“Off we skip like the most heartless things in the world, which is what children are, but so attractive; and we have an entirely selfish time..”
I do not remember when it was that I came across Peter Pan for the first time; perhaps my vivid memory of being shown the 2003 movie at my school in the 7th grade was the first. I obsessed over it for months or perhaps years; enchanted by the concept of Neverland and never growing up. And when I read somewhere that Sagittarians are known to have ‘Peter Pan Syndrome’, I was elated at the discovery. I divulged to every passer-by my noble intention to never grow up or be an adult. The concepts high-schoolers attach to coolness are strange indeed.
At 29 years old, looking back and recollecting some incidents, I am glad that I grew up. This is going to be a difficult write up, more cathartic than usual, because I am going to talk about things that I had blocked out from my childhood – perhaps because it was inconsequential, and perhaps because I knew that all said and done, I was just being a horrible person. We want childhood to be all about magic and innocence and rarely acknowledge Barrie for his realistic reflections in Peter Pan.
Her name was Maari. I remember it distinctly because I was taught the word first by my Malayalam teacher. I remember noting it down, in that little ruled notebook covered neatly in brown paper and with a colourful sticker in front that announced the details of its owner.
‘Naanarthangal (synonyms)”, she wrote on the board.
‘Mazha (rain) – maari, varsham
I knew her name must mean something else in Tamil, for she was from an obscure village in Tamil Nadu (I never bothered to find out the name), but it always reminded me of what was taught in class. Rain. And although I would love for someone to be named Rain, surely even myself, I did not want to be called that, as my cousin did at times. He would call me Maari to spite me, and I would be indignant. How could he call me by her name?! Sure, she was all of 10 years like me, and perhaps even the same height and weight, but she was darker, she was illiterate, she was the household help. I did not want to be her namesake.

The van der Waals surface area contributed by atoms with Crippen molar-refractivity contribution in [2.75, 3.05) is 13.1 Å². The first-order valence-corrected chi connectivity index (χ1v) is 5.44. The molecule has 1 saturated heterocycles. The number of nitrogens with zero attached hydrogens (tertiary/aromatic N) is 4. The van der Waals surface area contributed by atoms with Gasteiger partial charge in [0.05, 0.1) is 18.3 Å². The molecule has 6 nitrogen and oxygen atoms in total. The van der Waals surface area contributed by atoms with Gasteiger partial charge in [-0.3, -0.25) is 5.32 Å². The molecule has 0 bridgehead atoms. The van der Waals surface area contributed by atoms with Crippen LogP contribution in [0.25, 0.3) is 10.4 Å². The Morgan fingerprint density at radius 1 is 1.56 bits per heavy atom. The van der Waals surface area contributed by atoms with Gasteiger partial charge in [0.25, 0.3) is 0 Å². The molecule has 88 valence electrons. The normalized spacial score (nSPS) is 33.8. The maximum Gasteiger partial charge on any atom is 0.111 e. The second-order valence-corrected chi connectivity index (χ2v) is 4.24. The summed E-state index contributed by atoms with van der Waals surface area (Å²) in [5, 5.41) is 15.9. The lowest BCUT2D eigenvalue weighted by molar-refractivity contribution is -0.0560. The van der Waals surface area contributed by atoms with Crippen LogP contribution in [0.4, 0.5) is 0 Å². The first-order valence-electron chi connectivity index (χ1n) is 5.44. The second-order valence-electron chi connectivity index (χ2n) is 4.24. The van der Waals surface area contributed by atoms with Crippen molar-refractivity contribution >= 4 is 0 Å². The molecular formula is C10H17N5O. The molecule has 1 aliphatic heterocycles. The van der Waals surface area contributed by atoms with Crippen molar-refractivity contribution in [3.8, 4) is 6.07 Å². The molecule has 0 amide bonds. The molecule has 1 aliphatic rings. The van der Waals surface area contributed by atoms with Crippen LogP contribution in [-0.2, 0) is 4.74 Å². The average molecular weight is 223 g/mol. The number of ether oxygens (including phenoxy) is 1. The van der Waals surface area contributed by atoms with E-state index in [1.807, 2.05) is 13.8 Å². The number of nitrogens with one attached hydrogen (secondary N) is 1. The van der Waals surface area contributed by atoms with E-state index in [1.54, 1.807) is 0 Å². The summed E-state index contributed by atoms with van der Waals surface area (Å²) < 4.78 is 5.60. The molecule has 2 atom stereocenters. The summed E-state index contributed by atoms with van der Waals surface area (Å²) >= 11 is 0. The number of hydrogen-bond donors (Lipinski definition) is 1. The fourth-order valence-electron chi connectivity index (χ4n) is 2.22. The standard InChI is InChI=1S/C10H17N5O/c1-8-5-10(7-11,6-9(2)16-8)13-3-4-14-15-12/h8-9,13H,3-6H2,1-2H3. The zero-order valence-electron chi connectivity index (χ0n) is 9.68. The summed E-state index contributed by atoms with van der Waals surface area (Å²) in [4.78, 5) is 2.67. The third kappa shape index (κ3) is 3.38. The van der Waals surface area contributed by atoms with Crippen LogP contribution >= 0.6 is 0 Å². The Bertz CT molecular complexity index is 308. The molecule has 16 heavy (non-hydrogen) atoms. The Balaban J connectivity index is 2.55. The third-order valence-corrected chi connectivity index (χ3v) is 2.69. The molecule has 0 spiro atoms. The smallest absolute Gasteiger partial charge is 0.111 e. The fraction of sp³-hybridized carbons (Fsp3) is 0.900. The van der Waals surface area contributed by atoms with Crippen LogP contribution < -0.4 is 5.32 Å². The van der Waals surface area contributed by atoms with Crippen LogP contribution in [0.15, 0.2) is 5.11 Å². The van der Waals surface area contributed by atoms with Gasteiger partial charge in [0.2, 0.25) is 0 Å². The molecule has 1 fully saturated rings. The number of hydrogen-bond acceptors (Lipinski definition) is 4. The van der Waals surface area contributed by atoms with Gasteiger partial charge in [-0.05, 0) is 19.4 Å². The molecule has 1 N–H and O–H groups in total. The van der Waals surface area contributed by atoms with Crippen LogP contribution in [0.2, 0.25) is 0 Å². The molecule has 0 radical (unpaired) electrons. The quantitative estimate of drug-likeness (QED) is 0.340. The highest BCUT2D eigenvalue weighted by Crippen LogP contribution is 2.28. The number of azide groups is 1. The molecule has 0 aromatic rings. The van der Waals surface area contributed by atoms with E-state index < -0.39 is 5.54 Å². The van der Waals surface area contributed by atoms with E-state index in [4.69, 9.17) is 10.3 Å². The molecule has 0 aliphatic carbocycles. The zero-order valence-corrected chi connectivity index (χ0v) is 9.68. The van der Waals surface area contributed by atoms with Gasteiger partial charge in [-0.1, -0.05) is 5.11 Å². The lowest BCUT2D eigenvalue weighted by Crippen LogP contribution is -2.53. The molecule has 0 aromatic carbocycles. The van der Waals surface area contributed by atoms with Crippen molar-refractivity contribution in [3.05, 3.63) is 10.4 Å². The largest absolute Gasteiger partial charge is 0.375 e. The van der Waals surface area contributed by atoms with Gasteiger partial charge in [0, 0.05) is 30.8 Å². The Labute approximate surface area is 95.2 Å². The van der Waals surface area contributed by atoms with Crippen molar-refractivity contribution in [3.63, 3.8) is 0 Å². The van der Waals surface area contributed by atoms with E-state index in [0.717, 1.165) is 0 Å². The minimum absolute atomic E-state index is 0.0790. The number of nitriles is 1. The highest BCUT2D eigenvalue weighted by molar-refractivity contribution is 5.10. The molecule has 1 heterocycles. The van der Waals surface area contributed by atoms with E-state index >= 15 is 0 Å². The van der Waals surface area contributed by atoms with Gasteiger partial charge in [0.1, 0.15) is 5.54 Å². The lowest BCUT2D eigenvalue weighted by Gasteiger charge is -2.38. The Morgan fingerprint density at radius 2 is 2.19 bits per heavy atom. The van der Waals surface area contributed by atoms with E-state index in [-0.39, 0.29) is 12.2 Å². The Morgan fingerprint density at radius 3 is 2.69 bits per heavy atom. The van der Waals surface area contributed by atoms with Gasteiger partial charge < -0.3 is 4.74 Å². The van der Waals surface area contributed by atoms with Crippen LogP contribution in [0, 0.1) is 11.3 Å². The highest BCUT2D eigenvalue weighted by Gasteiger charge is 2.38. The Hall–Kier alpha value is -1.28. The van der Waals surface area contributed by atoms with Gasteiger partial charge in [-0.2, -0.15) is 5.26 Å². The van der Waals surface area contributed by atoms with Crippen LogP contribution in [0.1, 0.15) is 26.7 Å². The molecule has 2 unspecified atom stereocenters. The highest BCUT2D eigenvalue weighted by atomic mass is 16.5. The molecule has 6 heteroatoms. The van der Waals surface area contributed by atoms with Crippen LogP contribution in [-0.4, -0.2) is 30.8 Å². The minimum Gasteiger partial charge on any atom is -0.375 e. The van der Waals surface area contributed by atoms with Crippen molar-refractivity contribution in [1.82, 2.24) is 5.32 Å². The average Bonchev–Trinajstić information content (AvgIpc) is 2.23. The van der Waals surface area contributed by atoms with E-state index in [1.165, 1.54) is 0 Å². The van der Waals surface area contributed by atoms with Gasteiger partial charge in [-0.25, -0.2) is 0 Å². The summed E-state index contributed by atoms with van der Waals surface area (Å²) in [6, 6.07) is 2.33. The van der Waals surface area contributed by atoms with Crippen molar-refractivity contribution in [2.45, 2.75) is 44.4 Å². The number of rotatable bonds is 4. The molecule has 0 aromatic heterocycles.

Looking back, I wonder where my innocence lay. Why I could not accept a girl my age and play with her as I would with a classmate. Why I found it weird that she would be reluctant to approach my cousins and I, and would stick to her mother in the kitchen as far as she could. Why I found it hilarious when my cousin would threaten her with a knife or a pair of scissors or a dummy spider and she would retreat to a corner or squeal like a mouse; why, he was only playing around, wasn’t he? Why was she so scared every time when he really meant no harm at all…!
Perhaps I did not realise that anything can be scary for a 10-year-old living with strangers who speak a different language, because I never had to. Perhaps my entitlement did not allow me to see beyond her skin colour and notice the same fears in her, the same insecurities and the same dreams in her heart as were in mine. Perhaps I was so conditioned to there being two classes of people, masters and servants, that I did not feel the need to question anyone why I went to school and she did not.
I wonder whether I would have been nicer to her if my cousin were not around. Perhaps. Maybe children learn heartlessness from each other, and maybe it is cooler to be cruel than to be nice. And every act of spite eventually gets washed away by our colourful daydreams, and the reality of our childhood becomes that of wonders and laughter and sweet nostalgia.
It has taken me 19 years to come to terms with what I did. I do not know where she is now. All I can do is send my apologies out into the universe, wishing that they would reach another 29 year old woman existing somewhere, a happy place hopefully.
Whenever I come across the question of what I would go back and change, I would always say nothing,. But today, I realise it isn’t true. I wish I could go back and talk to her, be her friend and make her feel welcome. I wish I could go back and have the courage to stand up to my cousin, to tell him to leave her alone. I wish I could go back and tell myself how she and I are the same.
I wish I could go back and make sure that I do not have to write this post with blurry eyes.